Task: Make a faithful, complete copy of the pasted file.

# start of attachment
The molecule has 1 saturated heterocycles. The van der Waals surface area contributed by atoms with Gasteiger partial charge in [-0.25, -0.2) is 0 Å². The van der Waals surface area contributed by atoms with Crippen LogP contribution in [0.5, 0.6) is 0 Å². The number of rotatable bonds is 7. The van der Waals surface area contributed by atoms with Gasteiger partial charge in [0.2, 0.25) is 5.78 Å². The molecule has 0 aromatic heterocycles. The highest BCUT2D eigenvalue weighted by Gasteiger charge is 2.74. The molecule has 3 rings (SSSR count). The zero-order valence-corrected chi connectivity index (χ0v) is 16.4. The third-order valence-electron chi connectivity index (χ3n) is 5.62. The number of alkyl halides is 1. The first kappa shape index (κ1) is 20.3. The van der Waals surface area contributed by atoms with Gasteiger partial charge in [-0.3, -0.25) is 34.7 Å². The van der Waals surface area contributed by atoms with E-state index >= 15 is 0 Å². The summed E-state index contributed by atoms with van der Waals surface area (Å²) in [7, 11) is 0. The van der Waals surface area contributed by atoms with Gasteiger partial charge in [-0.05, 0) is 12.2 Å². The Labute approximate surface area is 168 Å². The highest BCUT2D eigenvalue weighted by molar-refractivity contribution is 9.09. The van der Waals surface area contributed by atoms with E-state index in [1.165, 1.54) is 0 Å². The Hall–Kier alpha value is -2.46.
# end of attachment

The molecule has 1 saturated heterocycles. The van der Waals surface area contributed by atoms with Gasteiger partial charge in [-0.25, -0.2) is 0 Å². The van der Waals surface area contributed by atoms with Crippen LogP contribution in [0.5, 0.6) is 0 Å². The number of rotatable bonds is 7. The van der Waals surface area contributed by atoms with Gasteiger partial charge in [0.2, 0.25) is 5.78 Å². The molecule has 0 aromatic heterocycles. The highest BCUT2D eigenvalue weighted by Gasteiger charge is 2.74. The molecule has 3 rings (SSSR count). The zero-order valence-corrected chi connectivity index (χ0v) is 16.4. The third-order valence-electron chi connectivity index (χ3n) is 5.62. The number of alkyl halides is 1. The first kappa shape index (κ1) is 20.3. The van der Waals surface area contributed by atoms with Gasteiger partial charge in [-0.3, -0.25) is 34.7 Å². The van der Waals surface area contributed by atoms with E-state index >= 15 is 0 Å². The summed E-state index contributed by atoms with van der Waals surface area (Å²) in [7, 11) is 0. The van der Waals surface area contributed by atoms with Gasteiger partial charge in [-0.05, 0) is 12.2 Å². The Labute approximate surface area is 168 Å². The highest BCUT2D eigenvalue weighted by molar-refractivity contribution is 9.09. The van der Waals surface area contributed by atoms with E-state index in [1.165, 1.54) is 0 Å². The Hall–Kier alpha value is -2.46.